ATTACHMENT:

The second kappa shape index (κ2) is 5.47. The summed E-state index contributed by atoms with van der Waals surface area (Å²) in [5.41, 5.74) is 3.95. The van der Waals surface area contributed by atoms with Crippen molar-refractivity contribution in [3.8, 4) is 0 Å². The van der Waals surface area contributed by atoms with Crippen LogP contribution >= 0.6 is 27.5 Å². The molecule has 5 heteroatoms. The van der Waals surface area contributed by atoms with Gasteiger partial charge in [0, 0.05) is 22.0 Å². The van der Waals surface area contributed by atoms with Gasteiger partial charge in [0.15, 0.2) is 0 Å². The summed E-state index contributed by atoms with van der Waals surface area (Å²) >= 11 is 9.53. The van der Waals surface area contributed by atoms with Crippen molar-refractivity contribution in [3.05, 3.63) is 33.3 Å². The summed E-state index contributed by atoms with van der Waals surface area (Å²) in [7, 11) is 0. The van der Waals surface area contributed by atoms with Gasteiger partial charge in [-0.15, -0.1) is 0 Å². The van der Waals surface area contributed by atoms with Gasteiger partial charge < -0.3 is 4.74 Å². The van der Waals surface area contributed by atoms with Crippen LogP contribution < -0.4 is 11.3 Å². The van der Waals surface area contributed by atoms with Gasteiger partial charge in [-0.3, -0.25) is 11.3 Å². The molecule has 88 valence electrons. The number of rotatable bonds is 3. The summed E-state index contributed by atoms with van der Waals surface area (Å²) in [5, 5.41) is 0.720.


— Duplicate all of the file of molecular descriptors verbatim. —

The second kappa shape index (κ2) is 5.47. The summed E-state index contributed by atoms with van der Waals surface area (Å²) in [5.41, 5.74) is 3.95. The van der Waals surface area contributed by atoms with Crippen molar-refractivity contribution in [3.8, 4) is 0 Å². The van der Waals surface area contributed by atoms with Crippen LogP contribution >= 0.6 is 27.5 Å². The molecule has 5 heteroatoms. The van der Waals surface area contributed by atoms with Gasteiger partial charge in [0, 0.05) is 22.0 Å². The van der Waals surface area contributed by atoms with Gasteiger partial charge in [0.15, 0.2) is 0 Å². The summed E-state index contributed by atoms with van der Waals surface area (Å²) >= 11 is 9.53. The van der Waals surface area contributed by atoms with Crippen molar-refractivity contribution in [3.05, 3.63) is 33.3 Å². The summed E-state index contributed by atoms with van der Waals surface area (Å²) in [7, 11) is 0. The van der Waals surface area contributed by atoms with Gasteiger partial charge in [-0.15, -0.1) is 0 Å². The van der Waals surface area contributed by atoms with Gasteiger partial charge < -0.3 is 4.74 Å². The van der Waals surface area contributed by atoms with Crippen LogP contribution < -0.4 is 11.3 Å². The van der Waals surface area contributed by atoms with Gasteiger partial charge in [-0.3, -0.25) is 11.3 Å². The molecule has 88 valence electrons. The number of rotatable bonds is 3. The summed E-state index contributed by atoms with van der Waals surface area (Å²) in [5, 5.41) is 0.720.